Research topics

Advanced Numerical Methods and HPC

(V. Daru, O. Le Maître, F. Lusseyran, L. Mathelin, L. Pastrur, B. Podvin, C. Tenaud)

The increasing capabilities of computational infrastructures constantly provide new opportunities for both numerical and experimental flow studies, by allowing for high fidelity simulations and the storage and analysis of massive numerical or experimental data sets. In order to fully benefit from the opportunities offered by modern computational infrastructures, it is necessary to conduct researches on new numerical methods and algorithms. The topic "Advanced Numerical Methods and HPC" concerns a broad spectrum of challenges, including the development of numerical methods and schemes for more accurate and physically realistic simulations of complex dynamics, the implementation of existing solvers and algorithms on modern parallel computers, and the design of new algorithms anticipating the next generation of computational platforms. The outputs of these researches benefit to the topics of the AERO group (Unsteady Flows, Flow Control and Uncertainty Quantification) as well as to other projects of the ME Department and external partners / collaborators.

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Unsteady Flows

(V. Daru, N. Delprat, Y. Fraigneau, F. Lusseyran, L. Pastur, S. Pellerin, B. Podvin, D. Sciamarella, C. Tenaud)

This theme focuses on the physics of fundamental unsteady flows. It aims at understanding basic phenomena through the characterization of coherent structures for a better understanding and meaningful analysis of the flow dynamics. This is achieved by associating efficient numerical simulations and innovative experimental methods with advanced dynamical analysis tools. Extraction of coherent structures, characterization of their dynamics and the coupling between turbulent structures and unsteady pressure field are mainly studied, within highly unsteady or largely separated flows.

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Flows Manipulation and Control

(B. Noack, F. Lusseyran, S. Pellerin)

We develop new strategies for open- and closed-loop flow control. Starting point are first principle methods, like control-oriented POD Galerkin methods.Increasingly, powerful methods of artificial intelligence / machine learning are employed as game changers for complex flows and turbulence. One avenue is model-free multiple-input multiple-output control, both, for simulations and experiments. Here, the control law is automatically learned in the plant optimizing a given cost. Enablers include genetic programming and reinforcement learning. A second avenue is model-based control, ideally based on dynamic human-interpretable models. The associated challenges for nonlinearity are addressed with a rich arsenal of theories and methods from traditional fluid mechanics to computer science. Our control strategies are tested in a local wind-tunnel with an optically accessible test section Investigated benchmark configurations include cavity flows and the fluidic pinball. Studies with industry-related large-scale experiments are performed  within national and international collaborations. The team has developed an expertise in all aspects of flow control, covering plasma actuators, wind tunnel experiments, sophisticated visualization techniques (time- and space-resolved PIV, Laser Doppler Anemometry), numerical simulations and methodological developments.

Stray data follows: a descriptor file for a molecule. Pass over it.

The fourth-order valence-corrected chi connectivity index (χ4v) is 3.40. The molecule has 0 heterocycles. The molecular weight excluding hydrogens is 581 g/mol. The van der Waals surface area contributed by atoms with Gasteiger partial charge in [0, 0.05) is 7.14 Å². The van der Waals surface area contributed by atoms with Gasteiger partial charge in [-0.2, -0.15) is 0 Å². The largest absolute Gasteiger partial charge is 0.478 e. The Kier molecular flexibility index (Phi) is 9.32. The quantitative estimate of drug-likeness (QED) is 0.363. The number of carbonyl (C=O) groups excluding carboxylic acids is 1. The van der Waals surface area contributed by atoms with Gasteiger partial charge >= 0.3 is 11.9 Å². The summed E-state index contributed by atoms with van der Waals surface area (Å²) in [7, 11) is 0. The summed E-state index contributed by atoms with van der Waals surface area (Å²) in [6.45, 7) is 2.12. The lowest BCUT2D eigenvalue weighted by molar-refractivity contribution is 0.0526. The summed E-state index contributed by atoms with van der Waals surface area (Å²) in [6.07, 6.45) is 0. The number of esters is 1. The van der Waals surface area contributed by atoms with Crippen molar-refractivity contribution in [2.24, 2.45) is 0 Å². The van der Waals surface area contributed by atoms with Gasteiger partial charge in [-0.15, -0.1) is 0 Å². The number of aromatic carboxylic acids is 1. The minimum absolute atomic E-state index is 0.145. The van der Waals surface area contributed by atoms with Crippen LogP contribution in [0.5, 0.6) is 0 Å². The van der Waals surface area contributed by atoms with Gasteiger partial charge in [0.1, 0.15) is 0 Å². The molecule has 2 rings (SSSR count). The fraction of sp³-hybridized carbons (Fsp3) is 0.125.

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Uncertainty Quantification (UQ)

(O. Le Maître, D. Lucor, L. Mathelin)

Real physical systems are generally incompletely characterized or subjected to irreducible variability, which makes their numerical modeling uncertain. As examples of uncertainty sources, we can mention the geometry, the external forcing and the physical properties of system. As simulation tools are progressing, both in terms of accuracy and complexity, it becomes more and more important to account for these uncertainties in order to fairly assess the validity of model-based numerical predictions, performing for instance global sensitivity analyses to hierarchize the importance of different sources of uncertainty. Uncertainty Quantification methods have been developed at LIMSI over the last decade, relying on stochastic (probabilistic) approaches where uncertainty sources are treated as random input of the numerical model.

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Scientific report

LIMSI in numbers

8 Research Teams
100 Researchers
40 Technicians and Engineers
60 Doctoral Students
70 Trainees

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